PayPal this morning is launching a new bot aimed at making it easier for Slack users to send money without ever leaving their preferred work chat platform. This is the first time PayPal has launched a bot, the company claims, though it’s not the first time PayPal has integrated with a larger communication service.
This past fall, for example, PayPal deepened its relationship with Facebook Messenger, and added the ability for customers to track their transactions within the chat application. It has also been working with merchants to support transactions within their own chatbots on Messenger.
PayPal, too, has integrations with other large platforms, like Apple’s Siri and Microsoft’s Outlook.com.
Similar to these latter two integrations, PayPal’s Slack bot is aimed at end users directly. Available as a Slack app through the company’s online directory, the PayPal bot can be used by typing “/PayPal” followed by your command once it’s installed. For example: “/PayPal send $5 to @Dave.”
The idea here is that the bot could be used for those quick peer-to-peer payments between co-workers, such as splitting lunch, coffee orders, sharing cab fare, going in on group gifts, and more.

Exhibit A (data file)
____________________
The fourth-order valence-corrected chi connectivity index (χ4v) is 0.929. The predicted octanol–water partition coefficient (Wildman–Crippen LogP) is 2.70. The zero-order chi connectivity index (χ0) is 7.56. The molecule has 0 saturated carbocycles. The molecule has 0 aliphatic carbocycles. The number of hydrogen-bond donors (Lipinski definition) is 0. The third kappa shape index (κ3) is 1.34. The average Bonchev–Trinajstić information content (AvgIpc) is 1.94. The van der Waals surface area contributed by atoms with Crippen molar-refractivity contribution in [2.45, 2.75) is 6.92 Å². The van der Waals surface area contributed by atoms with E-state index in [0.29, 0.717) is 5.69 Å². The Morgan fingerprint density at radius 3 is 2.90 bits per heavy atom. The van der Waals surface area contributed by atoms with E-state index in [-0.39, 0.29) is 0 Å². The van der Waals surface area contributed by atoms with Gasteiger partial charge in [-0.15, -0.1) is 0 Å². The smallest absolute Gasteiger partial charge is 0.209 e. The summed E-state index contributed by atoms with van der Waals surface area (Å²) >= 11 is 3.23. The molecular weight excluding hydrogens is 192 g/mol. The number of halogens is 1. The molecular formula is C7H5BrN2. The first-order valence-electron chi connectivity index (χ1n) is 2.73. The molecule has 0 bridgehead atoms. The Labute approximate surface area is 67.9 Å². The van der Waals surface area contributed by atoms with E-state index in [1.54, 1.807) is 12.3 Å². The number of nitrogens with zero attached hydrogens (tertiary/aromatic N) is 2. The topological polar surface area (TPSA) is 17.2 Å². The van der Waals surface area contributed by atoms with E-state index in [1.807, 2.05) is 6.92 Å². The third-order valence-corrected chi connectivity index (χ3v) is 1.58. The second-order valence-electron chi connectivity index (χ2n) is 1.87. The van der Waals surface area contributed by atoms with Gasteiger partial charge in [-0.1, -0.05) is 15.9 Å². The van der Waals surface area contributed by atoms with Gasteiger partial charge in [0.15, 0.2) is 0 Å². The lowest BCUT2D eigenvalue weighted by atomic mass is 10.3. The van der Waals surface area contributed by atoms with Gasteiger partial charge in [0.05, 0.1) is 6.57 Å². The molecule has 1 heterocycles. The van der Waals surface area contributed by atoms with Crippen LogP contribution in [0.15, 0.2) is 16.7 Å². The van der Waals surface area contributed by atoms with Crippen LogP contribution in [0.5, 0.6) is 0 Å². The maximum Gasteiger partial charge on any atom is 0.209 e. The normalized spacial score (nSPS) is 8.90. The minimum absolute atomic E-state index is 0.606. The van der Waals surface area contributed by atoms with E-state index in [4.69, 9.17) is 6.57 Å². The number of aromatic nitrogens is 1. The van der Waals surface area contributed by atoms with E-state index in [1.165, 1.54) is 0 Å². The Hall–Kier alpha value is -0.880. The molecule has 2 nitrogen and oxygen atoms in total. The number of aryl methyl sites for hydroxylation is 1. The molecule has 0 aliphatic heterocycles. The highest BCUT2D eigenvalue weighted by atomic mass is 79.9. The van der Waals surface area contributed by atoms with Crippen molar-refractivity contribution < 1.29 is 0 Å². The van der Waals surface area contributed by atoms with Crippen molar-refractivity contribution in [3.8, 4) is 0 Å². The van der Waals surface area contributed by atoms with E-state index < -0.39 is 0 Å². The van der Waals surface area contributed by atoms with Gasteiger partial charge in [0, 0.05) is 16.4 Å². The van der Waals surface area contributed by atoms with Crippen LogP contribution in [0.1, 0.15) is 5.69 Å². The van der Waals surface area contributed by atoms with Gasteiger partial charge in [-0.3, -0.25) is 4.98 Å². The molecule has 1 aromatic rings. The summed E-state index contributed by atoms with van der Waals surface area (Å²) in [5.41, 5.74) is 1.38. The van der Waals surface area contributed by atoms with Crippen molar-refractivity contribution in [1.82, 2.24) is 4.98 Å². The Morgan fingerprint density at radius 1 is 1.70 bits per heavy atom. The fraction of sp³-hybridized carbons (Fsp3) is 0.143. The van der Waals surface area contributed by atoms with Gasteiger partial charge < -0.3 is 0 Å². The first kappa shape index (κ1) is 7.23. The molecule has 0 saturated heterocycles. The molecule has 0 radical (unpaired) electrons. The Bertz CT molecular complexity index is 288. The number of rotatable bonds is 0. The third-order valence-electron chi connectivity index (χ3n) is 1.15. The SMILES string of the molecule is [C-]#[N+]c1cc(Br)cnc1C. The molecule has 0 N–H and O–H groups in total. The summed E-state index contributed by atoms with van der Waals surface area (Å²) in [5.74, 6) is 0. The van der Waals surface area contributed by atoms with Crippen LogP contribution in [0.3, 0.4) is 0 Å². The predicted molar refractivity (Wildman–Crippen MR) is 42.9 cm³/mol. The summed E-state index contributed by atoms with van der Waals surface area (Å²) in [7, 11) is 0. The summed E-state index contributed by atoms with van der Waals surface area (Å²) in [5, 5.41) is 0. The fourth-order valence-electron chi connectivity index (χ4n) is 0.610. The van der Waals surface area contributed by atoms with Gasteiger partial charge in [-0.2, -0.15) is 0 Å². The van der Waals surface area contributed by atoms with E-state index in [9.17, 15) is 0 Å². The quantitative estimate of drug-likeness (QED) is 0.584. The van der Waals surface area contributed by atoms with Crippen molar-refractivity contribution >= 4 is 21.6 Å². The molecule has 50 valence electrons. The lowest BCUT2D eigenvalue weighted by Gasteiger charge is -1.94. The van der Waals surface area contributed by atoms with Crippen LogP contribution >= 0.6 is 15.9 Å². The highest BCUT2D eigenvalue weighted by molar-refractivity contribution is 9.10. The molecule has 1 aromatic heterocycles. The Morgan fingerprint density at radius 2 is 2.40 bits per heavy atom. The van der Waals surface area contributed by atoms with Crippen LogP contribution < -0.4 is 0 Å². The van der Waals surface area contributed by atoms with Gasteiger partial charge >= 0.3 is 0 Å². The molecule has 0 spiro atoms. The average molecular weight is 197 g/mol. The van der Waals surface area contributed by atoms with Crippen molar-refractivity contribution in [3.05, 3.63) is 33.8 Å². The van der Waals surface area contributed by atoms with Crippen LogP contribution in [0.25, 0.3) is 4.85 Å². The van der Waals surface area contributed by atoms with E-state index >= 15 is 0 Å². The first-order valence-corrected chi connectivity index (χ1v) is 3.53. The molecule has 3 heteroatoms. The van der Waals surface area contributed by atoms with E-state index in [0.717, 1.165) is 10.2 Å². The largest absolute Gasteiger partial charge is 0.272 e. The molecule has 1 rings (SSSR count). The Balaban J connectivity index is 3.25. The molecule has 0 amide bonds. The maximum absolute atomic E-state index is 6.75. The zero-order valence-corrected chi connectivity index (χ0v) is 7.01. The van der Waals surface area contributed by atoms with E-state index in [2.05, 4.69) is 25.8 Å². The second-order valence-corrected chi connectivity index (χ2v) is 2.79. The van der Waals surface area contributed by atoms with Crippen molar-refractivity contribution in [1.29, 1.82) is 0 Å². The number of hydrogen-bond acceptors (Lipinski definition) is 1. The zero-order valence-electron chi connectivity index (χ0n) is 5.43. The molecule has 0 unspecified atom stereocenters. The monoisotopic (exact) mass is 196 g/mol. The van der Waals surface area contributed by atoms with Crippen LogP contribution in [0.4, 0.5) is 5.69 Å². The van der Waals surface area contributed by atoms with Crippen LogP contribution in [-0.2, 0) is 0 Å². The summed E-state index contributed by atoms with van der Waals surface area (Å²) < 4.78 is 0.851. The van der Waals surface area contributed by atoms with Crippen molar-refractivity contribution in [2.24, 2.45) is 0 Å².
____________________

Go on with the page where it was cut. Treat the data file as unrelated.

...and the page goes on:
Before using it, you’ll need to link your PayPal account and configure your transactions settings, including when you want to review and approve transactions, PayPal says.
PayPal pointed to Slack’s 5 million daily users as one of the reasons why it chose to launch a bot on its platform. While sizable, there’s also the potential for PayPal to get in early and establish itself as the payments service of choice for Slack users ahead of the company’s further growth and expansions. Slack today has enterprise ambitions, having just announced Enterprise Grid, a product aimed at large corporations.
Additionally, peer to peer payments are one of PayPal’s most used features, the company also noted, citing the $41 billion processed across PayPal, Venmo and Xoom in 2015.
The PayPal bot is available starting today to Slack users in Australia, Canada, the U.S. and the U.K.